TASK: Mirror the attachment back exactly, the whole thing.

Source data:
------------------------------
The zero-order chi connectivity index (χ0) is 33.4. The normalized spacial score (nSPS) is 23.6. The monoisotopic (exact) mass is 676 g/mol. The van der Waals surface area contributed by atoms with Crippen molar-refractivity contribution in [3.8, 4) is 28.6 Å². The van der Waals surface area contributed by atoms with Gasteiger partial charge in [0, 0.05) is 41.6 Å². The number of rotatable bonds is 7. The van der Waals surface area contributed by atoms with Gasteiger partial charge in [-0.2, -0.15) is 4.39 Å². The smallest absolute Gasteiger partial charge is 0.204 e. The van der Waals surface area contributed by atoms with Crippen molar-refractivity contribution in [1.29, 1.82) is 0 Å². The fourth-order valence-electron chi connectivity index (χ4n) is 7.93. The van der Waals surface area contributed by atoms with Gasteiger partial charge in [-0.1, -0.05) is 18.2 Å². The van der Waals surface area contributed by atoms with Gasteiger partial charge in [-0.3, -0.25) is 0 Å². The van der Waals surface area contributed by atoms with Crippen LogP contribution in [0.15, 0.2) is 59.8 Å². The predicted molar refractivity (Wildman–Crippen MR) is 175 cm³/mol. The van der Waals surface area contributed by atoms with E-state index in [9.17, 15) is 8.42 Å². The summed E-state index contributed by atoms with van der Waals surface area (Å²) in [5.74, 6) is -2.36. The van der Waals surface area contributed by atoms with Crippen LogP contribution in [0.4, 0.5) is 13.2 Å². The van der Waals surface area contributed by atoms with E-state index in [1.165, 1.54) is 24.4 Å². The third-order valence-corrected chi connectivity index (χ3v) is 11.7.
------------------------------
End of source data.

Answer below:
The zero-order chi connectivity index (χ0) is 33.4. The normalized spacial score (nSPS) is 23.6. The monoisotopic (exact) mass is 676 g/mol. The van der Waals surface area contributed by atoms with Crippen molar-refractivity contribution in [3.8, 4) is 28.6 Å². The van der Waals surface area contributed by atoms with Gasteiger partial charge in [0, 0.05) is 41.6 Å². The number of rotatable bonds is 7. The van der Waals surface area contributed by atoms with Gasteiger partial charge in [-0.2, -0.15) is 4.39 Å². The smallest absolute Gasteiger partial charge is 0.204 e. The van der Waals surface area contributed by atoms with Crippen molar-refractivity contribution in [1.29, 1.82) is 0 Å². The fourth-order valence-electron chi connectivity index (χ4n) is 7.93. The van der Waals surface area contributed by atoms with Gasteiger partial charge in [-0.1, -0.05) is 18.2 Å². The van der Waals surface area contributed by atoms with Gasteiger partial charge in [-0.3, -0.25) is 0 Å². The van der Waals surface area contributed by atoms with Crippen LogP contribution in [0.15, 0.2) is 59.8 Å². The predicted molar refractivity (Wildman–Crippen MR) is 175 cm³/mol. The van der Waals surface area contributed by atoms with E-state index in [9.17, 15) is 8.42 Å². The summed E-state index contributed by atoms with van der Waals surface area (Å²) in [5.74, 6) is -2.36. The van der Waals surface area contributed by atoms with Crippen LogP contribution in [0.4, 0.5) is 13.2 Å². The van der Waals surface area contributed by atoms with E-state index in [1.165, 1.54) is 24.4 Å². The third-order valence-corrected chi connectivity index (χ3v) is 11.7.